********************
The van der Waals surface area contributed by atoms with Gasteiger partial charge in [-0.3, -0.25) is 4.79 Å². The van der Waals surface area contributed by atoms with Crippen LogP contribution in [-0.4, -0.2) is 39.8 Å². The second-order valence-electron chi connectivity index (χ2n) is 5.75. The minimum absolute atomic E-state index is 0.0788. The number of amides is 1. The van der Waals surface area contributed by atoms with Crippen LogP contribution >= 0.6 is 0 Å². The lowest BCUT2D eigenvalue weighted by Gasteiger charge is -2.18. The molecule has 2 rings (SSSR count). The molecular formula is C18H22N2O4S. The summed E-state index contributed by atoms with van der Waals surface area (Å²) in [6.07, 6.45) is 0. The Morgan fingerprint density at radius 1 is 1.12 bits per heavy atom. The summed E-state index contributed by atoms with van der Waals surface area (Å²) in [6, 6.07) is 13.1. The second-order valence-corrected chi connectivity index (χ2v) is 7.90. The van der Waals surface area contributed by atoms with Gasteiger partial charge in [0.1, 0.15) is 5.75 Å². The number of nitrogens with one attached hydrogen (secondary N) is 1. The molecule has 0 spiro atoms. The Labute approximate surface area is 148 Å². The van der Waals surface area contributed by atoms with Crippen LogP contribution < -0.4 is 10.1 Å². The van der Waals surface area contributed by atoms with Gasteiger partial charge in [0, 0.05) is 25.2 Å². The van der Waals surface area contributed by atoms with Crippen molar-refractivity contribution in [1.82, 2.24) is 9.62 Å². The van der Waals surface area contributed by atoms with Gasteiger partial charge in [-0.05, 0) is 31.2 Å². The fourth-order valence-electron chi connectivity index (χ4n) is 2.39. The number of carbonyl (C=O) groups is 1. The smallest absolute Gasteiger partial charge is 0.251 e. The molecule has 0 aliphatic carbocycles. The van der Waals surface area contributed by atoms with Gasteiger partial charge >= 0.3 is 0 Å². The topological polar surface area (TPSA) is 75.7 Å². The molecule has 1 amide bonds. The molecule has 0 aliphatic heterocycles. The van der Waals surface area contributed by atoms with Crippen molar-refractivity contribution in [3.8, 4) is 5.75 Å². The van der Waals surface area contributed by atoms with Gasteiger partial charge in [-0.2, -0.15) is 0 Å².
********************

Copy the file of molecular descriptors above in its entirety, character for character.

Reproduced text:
The van der Waals surface area contributed by atoms with Gasteiger partial charge in [-0.3, -0.25) is 4.79 Å². The van der Waals surface area contributed by atoms with Crippen LogP contribution in [-0.4, -0.2) is 39.8 Å². The second-order valence-electron chi connectivity index (χ2n) is 5.75. The minimum absolute atomic E-state index is 0.0788. The number of amides is 1. The van der Waals surface area contributed by atoms with Crippen LogP contribution >= 0.6 is 0 Å². The lowest BCUT2D eigenvalue weighted by Gasteiger charge is -2.18. The molecule has 2 rings (SSSR count). The molecular formula is C18H22N2O4S. The summed E-state index contributed by atoms with van der Waals surface area (Å²) in [6.07, 6.45) is 0. The Morgan fingerprint density at radius 1 is 1.12 bits per heavy atom. The summed E-state index contributed by atoms with van der Waals surface area (Å²) in [6, 6.07) is 13.1. The second-order valence-corrected chi connectivity index (χ2v) is 7.90. The van der Waals surface area contributed by atoms with Gasteiger partial charge in [0.1, 0.15) is 5.75 Å². The number of nitrogens with one attached hydrogen (secondary N) is 1. The molecule has 0 spiro atoms. The Labute approximate surface area is 148 Å². The van der Waals surface area contributed by atoms with Crippen LogP contribution < -0.4 is 10.1 Å². The van der Waals surface area contributed by atoms with Gasteiger partial charge in [0, 0.05) is 25.2 Å². The van der Waals surface area contributed by atoms with Crippen molar-refractivity contribution in [1.82, 2.24) is 9.62 Å². The van der Waals surface area contributed by atoms with Gasteiger partial charge in [-0.05, 0) is 31.2 Å². The fourth-order valence-electron chi connectivity index (χ4n) is 2.39. The number of carbonyl (C=O) groups is 1. The smallest absolute Gasteiger partial charge is 0.251 e. The molecule has 0 aliphatic carbocycles. The van der Waals surface area contributed by atoms with Gasteiger partial charge >= 0.3 is 0 Å². The topological polar surface area (TPSA) is 75.7 Å². The molecule has 1 amide bonds. The molecule has 0 aliphatic heterocycles. The van der Waals surface area contributed by atoms with Crippen molar-refractivity contribution in [3.8, 4) is 5.75 Å². The van der Waals surface area contributed by atoms with Gasteiger partial charge in [-0.2, -0.15) is 0 Å².